I would also love to hear any recommendations for alternate, or companion books on the subjects covered by each. So, please post a comment, or send me your suggestions!

The Shield of Achilles: War, Peace, and the Course of History

Sarah’s mom and dad gave me this book a few months back and as I hadn’t heard of it I was quite intrigued. Philip Bobbitt provides an impressive amount of detail in each page. While this leads to a somewhat dry writing-style, the insights and connections presented easily make it worthwhile. I may begin taking notes as I read to solidify my understanding of the subjects.

Covering the situations surrounding war and peace over the last six centuries is breathtaking in scope, but required background if one is to understand our past and its relation to the tumultuous present.

It is important to me that I challenge my mind these days. It is all too easy to fall into a routine of complacency fed by entertainment devices.

I’ll add more to this entry as I read.

Pattern Recognition

While the world in this novel is drastically different than those in previous Gibson books; the detail and depth of the storyline is as intricate as any before. Pattern Recognition takes place tomorrow as opposed to decades in the future making it all the easier to fall into, yet at times far more alien. As much as I would like to talk about the book, I am unsure where to start as describing one facet inevitably gives away a key secret or twist.

So, instead I shall leave you with the quote on the back of the book, by another one of my favorite author’s – Neil Gaimen.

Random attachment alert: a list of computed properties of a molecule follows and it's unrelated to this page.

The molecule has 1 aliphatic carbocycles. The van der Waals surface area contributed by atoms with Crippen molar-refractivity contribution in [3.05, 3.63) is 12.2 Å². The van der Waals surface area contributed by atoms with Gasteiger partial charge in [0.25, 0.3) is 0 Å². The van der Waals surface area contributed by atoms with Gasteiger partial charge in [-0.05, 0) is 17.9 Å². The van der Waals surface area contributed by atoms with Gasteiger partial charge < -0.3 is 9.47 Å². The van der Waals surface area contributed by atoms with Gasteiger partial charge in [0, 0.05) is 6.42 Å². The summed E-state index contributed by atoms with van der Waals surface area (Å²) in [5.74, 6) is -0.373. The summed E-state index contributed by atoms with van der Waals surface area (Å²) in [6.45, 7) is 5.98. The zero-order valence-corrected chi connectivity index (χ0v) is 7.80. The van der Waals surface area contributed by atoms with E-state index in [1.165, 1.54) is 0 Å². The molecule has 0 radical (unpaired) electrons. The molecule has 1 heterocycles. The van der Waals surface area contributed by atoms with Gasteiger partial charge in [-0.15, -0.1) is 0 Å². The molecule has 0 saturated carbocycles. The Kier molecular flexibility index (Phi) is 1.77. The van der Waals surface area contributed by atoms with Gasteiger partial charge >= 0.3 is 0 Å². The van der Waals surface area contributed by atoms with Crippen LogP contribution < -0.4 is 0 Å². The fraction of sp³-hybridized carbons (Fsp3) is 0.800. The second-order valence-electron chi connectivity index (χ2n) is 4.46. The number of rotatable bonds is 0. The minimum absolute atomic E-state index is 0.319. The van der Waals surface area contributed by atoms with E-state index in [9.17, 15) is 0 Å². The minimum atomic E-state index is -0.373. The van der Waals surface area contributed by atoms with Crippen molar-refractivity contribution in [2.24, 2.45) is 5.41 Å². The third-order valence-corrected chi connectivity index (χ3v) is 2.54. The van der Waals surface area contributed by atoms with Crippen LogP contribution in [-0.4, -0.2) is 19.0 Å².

“Pattern Recognition is William Gibson’s best book since he rewrote all the rules in Neuromancer. Gibson casts a master extrapolator’s eye on our present, and shows it to us as if for the first time.”

Go buy it. Now.

Ender's Game

Ender’s Game is one of the many novels that have remained unread upon a shelf or in a box of books (of which I have far too many) for several years. I’m not sure about you, but I tend to have a stack of books in a ‘to read’ section of my office and all too often the ones in the middle or on the bottom remain there as new books grab my attention. Well, a few weeks back I decided I needed to shift my attention to lighter fare, so I picked up this book, well known to those in the science fiction community. I wish I had done so years ago.

Orson Scott Card’s tale is amazing. Unlike some sci-fi that I have read, he keeps his technology pretty well rooted – eighteen years after its original publishing date, the technology still makes sense. That doesn’t ring true for quite a few other stories. Card’s writing style is easy to follow, providing a very fast read without loss of character development. An ideal balance.